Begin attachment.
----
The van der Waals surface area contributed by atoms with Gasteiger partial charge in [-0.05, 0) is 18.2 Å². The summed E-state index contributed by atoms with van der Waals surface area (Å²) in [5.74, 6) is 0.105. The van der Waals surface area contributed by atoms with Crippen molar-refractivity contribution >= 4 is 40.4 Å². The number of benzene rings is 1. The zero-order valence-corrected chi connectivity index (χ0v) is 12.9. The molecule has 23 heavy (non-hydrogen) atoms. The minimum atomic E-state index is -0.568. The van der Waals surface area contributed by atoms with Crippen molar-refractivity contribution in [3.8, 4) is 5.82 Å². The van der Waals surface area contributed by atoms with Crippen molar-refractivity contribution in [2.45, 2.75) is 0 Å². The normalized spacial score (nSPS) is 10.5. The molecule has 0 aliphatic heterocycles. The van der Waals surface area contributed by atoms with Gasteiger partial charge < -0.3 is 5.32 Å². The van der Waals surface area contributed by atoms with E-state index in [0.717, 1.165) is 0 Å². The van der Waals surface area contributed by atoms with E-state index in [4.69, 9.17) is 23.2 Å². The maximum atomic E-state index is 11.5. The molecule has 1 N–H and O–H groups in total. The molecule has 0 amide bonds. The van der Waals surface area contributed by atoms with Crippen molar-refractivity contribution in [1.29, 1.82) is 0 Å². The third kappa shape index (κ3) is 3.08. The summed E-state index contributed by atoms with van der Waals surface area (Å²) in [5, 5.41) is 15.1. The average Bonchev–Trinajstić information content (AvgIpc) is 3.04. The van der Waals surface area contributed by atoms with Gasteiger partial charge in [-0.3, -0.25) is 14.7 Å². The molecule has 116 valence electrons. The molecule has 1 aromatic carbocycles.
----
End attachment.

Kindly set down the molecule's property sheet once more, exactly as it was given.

The van der Waals surface area contributed by atoms with Gasteiger partial charge in [-0.05, 0) is 18.2 Å². The summed E-state index contributed by atoms with van der Waals surface area (Å²) in [5.74, 6) is 0.105. The van der Waals surface area contributed by atoms with Crippen molar-refractivity contribution >= 4 is 40.4 Å². The number of benzene rings is 1. The zero-order valence-corrected chi connectivity index (χ0v) is 12.9. The molecule has 23 heavy (non-hydrogen) atoms. The minimum atomic E-state index is -0.568. The van der Waals surface area contributed by atoms with Crippen molar-refractivity contribution in [3.8, 4) is 5.82 Å². The van der Waals surface area contributed by atoms with Crippen molar-refractivity contribution in [2.45, 2.75) is 0 Å². The normalized spacial score (nSPS) is 10.5. The molecule has 0 aliphatic heterocycles. The van der Waals surface area contributed by atoms with Gasteiger partial charge < -0.3 is 5.32 Å². The van der Waals surface area contributed by atoms with E-state index in [0.717, 1.165) is 0 Å². The van der Waals surface area contributed by atoms with E-state index in [4.69, 9.17) is 23.2 Å². The maximum atomic E-state index is 11.5. The molecule has 1 N–H and O–H groups in total. The molecule has 0 amide bonds. The van der Waals surface area contributed by atoms with Crippen molar-refractivity contribution in [1.29, 1.82) is 0 Å². The third kappa shape index (κ3) is 3.08. The summed E-state index contributed by atoms with van der Waals surface area (Å²) in [5, 5.41) is 15.1. The average Bonchev–Trinajstić information content (AvgIpc) is 3.04. The van der Waals surface area contributed by atoms with Gasteiger partial charge in [-0.3, -0.25) is 14.7 Å². The molecule has 116 valence electrons. The molecule has 1 aromatic carbocycles.